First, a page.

Christie’s pink diamond sets new record

ended Result
Nov 2015
  • Geneva (Switzerland)

  • address: Place de la Taconnerie 8 - 1204

A once-in-a-lifetime 16.08ct Fancy Vivid pink diamond enters the record books after selling for $28.55m at Christie’s.

Auction summary

A pink diamond the size of a pound coin has sold for $28.55m at Christie’s Geneva Magnificent Jewels auction this week, catapulting it into the league of record-breaking coloured diamonds.

Following fierce bidding and setting a new world auction record, the 16.08ct cushion-cut Fancy Vivid pink diamond was sold to a Chinese buyer based in Hong Kong. Named “Sweet Josephine” by its new owner, the pink diamond is mounted into a platinum ring and framed by a double row of pavé diamonds.

Fancy Vivid is the highest grading that can be bestowed on a coloured diamond, and a 5ct Fancy Vivid pink diamond, which was sold for $10.77m by Christie’s Hong Kong in 2009, held the previous record for a pink diamond of this calibre. The latter still holds the world auction record for price per carat for a pink diamond, at an astonishing $2,155,332 per carat.

“Sweet Josephine” is up there with the rarest of the rare, not only because of its pure, intense colour with no trace of a secondary modifier, but as the largest cushion-cut Fancy Vivid pink diamond to ever be offered at a diamond auction. Its size also marks it out as a once-in-a-lifetime phenomena.

According to Christie’s, only three pure vivid pink diamonds of more than 10ct have appeared for sale in the auction house’s 250-year history. Going forward, this scenario is unlikely to improve as the supply of pink diamonds from the main source in North West Australia is fast running out.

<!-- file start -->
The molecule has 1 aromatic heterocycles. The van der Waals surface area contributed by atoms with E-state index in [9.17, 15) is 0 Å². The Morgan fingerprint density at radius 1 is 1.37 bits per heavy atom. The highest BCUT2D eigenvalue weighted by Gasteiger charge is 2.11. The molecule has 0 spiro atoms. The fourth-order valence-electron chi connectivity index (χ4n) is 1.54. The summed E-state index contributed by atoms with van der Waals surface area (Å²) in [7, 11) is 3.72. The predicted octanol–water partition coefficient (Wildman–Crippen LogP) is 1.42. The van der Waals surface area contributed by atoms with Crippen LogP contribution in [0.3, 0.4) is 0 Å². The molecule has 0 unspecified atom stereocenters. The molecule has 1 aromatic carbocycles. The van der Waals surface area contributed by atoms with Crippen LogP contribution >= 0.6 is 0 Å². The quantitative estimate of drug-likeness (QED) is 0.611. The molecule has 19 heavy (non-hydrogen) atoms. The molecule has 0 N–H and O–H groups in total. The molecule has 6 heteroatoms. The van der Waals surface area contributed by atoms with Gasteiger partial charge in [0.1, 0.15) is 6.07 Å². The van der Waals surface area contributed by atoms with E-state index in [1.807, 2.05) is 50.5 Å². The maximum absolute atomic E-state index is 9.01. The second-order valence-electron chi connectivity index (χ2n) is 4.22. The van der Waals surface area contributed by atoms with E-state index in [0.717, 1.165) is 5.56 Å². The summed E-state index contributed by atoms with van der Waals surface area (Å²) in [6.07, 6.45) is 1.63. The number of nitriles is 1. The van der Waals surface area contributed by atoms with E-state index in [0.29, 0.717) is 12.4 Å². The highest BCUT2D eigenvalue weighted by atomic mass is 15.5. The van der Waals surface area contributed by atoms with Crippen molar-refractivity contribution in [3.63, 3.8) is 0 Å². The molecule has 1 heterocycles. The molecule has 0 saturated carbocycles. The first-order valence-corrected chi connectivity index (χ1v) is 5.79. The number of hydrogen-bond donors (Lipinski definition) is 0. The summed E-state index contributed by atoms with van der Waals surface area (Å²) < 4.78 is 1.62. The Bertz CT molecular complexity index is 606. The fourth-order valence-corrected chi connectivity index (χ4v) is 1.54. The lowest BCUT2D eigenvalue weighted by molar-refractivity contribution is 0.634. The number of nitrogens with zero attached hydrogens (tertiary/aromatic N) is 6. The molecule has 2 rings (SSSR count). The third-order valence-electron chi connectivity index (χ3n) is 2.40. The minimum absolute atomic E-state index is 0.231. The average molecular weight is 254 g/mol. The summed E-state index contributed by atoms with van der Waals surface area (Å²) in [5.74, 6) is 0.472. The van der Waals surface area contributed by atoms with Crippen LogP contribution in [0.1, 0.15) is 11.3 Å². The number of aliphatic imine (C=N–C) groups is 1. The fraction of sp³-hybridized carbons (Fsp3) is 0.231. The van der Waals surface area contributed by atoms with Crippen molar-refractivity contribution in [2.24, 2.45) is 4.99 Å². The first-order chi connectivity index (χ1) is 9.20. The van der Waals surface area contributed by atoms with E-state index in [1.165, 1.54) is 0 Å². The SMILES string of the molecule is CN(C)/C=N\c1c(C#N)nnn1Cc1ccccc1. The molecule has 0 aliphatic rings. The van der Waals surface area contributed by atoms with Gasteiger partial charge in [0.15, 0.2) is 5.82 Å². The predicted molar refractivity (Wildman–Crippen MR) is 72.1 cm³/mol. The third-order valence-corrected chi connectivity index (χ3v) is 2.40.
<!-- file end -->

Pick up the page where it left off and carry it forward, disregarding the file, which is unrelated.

Rahul Kadakia, international head of Christie’s Jewellery Department, said: “We have had a very busy few days here in Geneva as clients have come from all over the world to view the sale. Selling the largest Fancy Vivid cushion-shaped pink diamond is a privilege, and to sell it for a new world record auction price is a strong indication that there is still demand from clients for these truly precious stones.”

Overall, the Christie’s Geneva Magnificent Jewels auction fetched $109.5m, with jewellery of historic or royal provenance also commanding prices well above their pre-sale estimates. 

By Åse Anderson

When it comes to rare coloured gemstones, pink diamonds are up there in a record-breaking class of their own. The crème de la crème for gem connoisseurs, pink diamonds account for only 0.03% of the global annual diamond production and are worth between 10 and 100 times more than an equivalent white diamond.

Next month, Christie’s Geneva will present the largest cushion-cut Fancy Vivid pink diamond ever to be offered at auction in its Magnificent Jewels sale, with an estimate of a staggering US$23-28 million. The 16.08ct pink diamond is set into a ring surrounded by a double row of pavé white diamonds, which further highlight its extraordinary colour. The platinum band is decorated with small circular-cut white diamonds, adding an extra layer of sparkle to a jewel that would make the ultimate pink diamond engagement ring.